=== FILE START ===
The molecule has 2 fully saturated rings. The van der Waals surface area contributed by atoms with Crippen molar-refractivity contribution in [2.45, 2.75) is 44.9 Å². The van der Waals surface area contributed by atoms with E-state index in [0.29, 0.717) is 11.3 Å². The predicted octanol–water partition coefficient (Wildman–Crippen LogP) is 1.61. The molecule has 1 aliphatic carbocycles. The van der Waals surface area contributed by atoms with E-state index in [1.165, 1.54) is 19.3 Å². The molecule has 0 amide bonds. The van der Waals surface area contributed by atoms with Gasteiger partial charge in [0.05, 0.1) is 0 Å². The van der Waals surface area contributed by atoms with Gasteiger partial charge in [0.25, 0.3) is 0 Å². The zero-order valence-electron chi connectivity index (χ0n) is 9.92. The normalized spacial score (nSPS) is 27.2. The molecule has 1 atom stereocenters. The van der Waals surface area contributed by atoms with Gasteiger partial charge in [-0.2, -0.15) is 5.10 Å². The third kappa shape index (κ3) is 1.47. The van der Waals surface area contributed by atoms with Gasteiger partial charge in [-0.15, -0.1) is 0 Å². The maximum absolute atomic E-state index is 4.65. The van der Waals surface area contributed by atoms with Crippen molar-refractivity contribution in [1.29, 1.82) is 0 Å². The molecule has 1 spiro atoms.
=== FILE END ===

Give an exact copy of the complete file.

The molecule has 2 fully saturated rings. The van der Waals surface area contributed by atoms with Crippen molar-refractivity contribution in [2.45, 2.75) is 44.9 Å². The van der Waals surface area contributed by atoms with E-state index in [0.29, 0.717) is 11.3 Å². The predicted octanol–water partition coefficient (Wildman–Crippen LogP) is 1.61. The molecule has 1 aliphatic carbocycles. The van der Waals surface area contributed by atoms with E-state index in [1.165, 1.54) is 19.3 Å². The molecule has 0 amide bonds. The van der Waals surface area contributed by atoms with Gasteiger partial charge in [0.05, 0.1) is 0 Å². The van der Waals surface area contributed by atoms with Gasteiger partial charge in [0.25, 0.3) is 0 Å². The zero-order valence-electron chi connectivity index (χ0n) is 9.92. The normalized spacial score (nSPS) is 27.2. The molecule has 1 atom stereocenters. The van der Waals surface area contributed by atoms with Gasteiger partial charge in [-0.2, -0.15) is 5.10 Å². The third kappa shape index (κ3) is 1.47. The van der Waals surface area contributed by atoms with Gasteiger partial charge in [-0.15, -0.1) is 0 Å². The maximum absolute atomic E-state index is 4.65. The van der Waals surface area contributed by atoms with Crippen molar-refractivity contribution in [1.29, 1.82) is 0 Å². The molecule has 1 spiro atoms.